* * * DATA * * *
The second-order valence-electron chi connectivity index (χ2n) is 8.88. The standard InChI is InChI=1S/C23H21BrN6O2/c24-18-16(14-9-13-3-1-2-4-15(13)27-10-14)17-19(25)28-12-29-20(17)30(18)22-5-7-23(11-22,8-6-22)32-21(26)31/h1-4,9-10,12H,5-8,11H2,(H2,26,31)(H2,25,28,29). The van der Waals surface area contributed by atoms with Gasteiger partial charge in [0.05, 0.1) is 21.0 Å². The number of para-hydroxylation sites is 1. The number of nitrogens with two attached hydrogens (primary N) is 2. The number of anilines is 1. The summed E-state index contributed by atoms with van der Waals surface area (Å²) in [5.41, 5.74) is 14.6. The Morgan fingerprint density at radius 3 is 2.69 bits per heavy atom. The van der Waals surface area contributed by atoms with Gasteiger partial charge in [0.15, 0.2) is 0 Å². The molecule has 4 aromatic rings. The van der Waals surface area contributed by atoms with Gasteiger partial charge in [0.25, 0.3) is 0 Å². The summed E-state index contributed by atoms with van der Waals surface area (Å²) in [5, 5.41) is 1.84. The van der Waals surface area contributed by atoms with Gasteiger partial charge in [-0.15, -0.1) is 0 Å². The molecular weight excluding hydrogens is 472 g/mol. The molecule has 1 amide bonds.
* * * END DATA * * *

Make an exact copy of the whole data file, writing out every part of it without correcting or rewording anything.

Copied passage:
The second-order valence-electron chi connectivity index (χ2n) is 8.88. The standard InChI is InChI=1S/C23H21BrN6O2/c24-18-16(14-9-13-3-1-2-4-15(13)27-10-14)17-19(25)28-12-29-20(17)30(18)22-5-7-23(11-22,8-6-22)32-21(26)31/h1-4,9-10,12H,5-8,11H2,(H2,26,31)(H2,25,28,29). The van der Waals surface area contributed by atoms with Gasteiger partial charge in [0.05, 0.1) is 21.0 Å². The number of para-hydroxylation sites is 1. The number of nitrogens with two attached hydrogens (primary N) is 2. The number of anilines is 1. The summed E-state index contributed by atoms with van der Waals surface area (Å²) in [5.41, 5.74) is 14.6. The Morgan fingerprint density at radius 3 is 2.69 bits per heavy atom. The van der Waals surface area contributed by atoms with Gasteiger partial charge in [0.15, 0.2) is 0 Å². The molecule has 4 aromatic rings. The van der Waals surface area contributed by atoms with Gasteiger partial charge in [0.25, 0.3) is 0 Å². The summed E-state index contributed by atoms with van der Waals surface area (Å²) in [5, 5.41) is 1.84. The van der Waals surface area contributed by atoms with Gasteiger partial charge in [-0.15, -0.1) is 0 Å². The molecular weight excluding hydrogens is 472 g/mol. The molecule has 1 amide bonds.